TheChronicle ad 724is one of two surviving Syriac texts from the Umayyad era that provide a list of early caliphs, along with the lengths of their reigns. It begins with a reference to Muḥammad entering Medina and ends with the death of Caliph Yazīd.

    Although this particular caliph list survives only in a unique Syriac copy, several factors make it likely that theChronicle ad 724follows an Islamic exemplar. First, as Robert Hoyland points out, an unusual phrase that describes the fi rst year of Muḥammad’s reign (“his first year, after he had entered his city and...

  31. Disputation of John and the Emir
    (pp. 200-208)

    TheDisputation of John and the Emirrelates an alleged conversation between the seventh-century Miaphysite patriarch of Antioch John Sedra and an unspecified Muslim leader. The text purports to be a letter written by an unnamed companion of the patriarch. In order to reassure the reader of John’s safety, the narrator describes how the patriarch had a friendly audience with the Muslim official.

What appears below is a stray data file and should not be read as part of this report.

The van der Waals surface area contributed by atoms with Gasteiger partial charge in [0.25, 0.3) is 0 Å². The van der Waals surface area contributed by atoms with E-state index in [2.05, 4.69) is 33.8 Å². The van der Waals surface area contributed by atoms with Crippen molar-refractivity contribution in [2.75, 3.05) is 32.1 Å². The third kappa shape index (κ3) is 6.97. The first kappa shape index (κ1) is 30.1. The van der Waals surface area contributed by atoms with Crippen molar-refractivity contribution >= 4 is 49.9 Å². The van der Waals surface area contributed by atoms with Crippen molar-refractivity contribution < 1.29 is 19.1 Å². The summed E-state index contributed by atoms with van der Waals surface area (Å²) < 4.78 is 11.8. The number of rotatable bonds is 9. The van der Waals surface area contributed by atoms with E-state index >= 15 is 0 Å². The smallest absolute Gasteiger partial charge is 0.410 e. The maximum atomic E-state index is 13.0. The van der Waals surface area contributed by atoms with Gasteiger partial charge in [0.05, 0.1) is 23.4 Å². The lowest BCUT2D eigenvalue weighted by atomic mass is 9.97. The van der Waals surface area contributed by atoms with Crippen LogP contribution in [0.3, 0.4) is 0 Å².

The majority of the text consists of a dialogue between John and the emir. The emir presents a series of brief questions, and John gives more lengthy responses. They discuss topics such as the diversity of Christian...

  32. Exegetical Homilies MĀR ABBĀ II
    (pp. 209-211)

    When he died in 751, the East Syrian catholicos Mār Abbā II of Kashkar was reputedly 110 years old. He wrote a large number of works, which, for the most part, no longer survive. A later medieval compilation, however, preserves fragments from hisExegetical Homiliesthat document early Muslim knowledge of the New Testament and early Christian knowledge of the Qur’an.

    The most explicit reference occurs in a discussion of John 20:17 explicitly attributed to Mār Abbā II. Here he complains that the “Arabians of our time” are using Jesus’s statement in the Gospel of John that he ascends “to...

  33. Disputation of Bēt Ḥalē
    (pp. 212-216)

    A soon to be published text with the manuscript titleThe Disputation That Took Place between an Arab Notable and a Monk in the Monastery of Bēt Ḥalēprovides particularly important data for assessing early Syriac reactions to the rise of Islam. Scholars use a variety of shorter titles to refer to this document, such asDisputation of Bēt Ḥalē.If scholarly consensus is correct and this anonymous East Syrian text was composed around the 720s, it is one of the earliest surviving Christian disputation texts concerning Islam and the first to explicitly speak of the Qur’an.

    After a brief...

    (pp. 217-234)
  35. INDEX
    (pp. 235-254)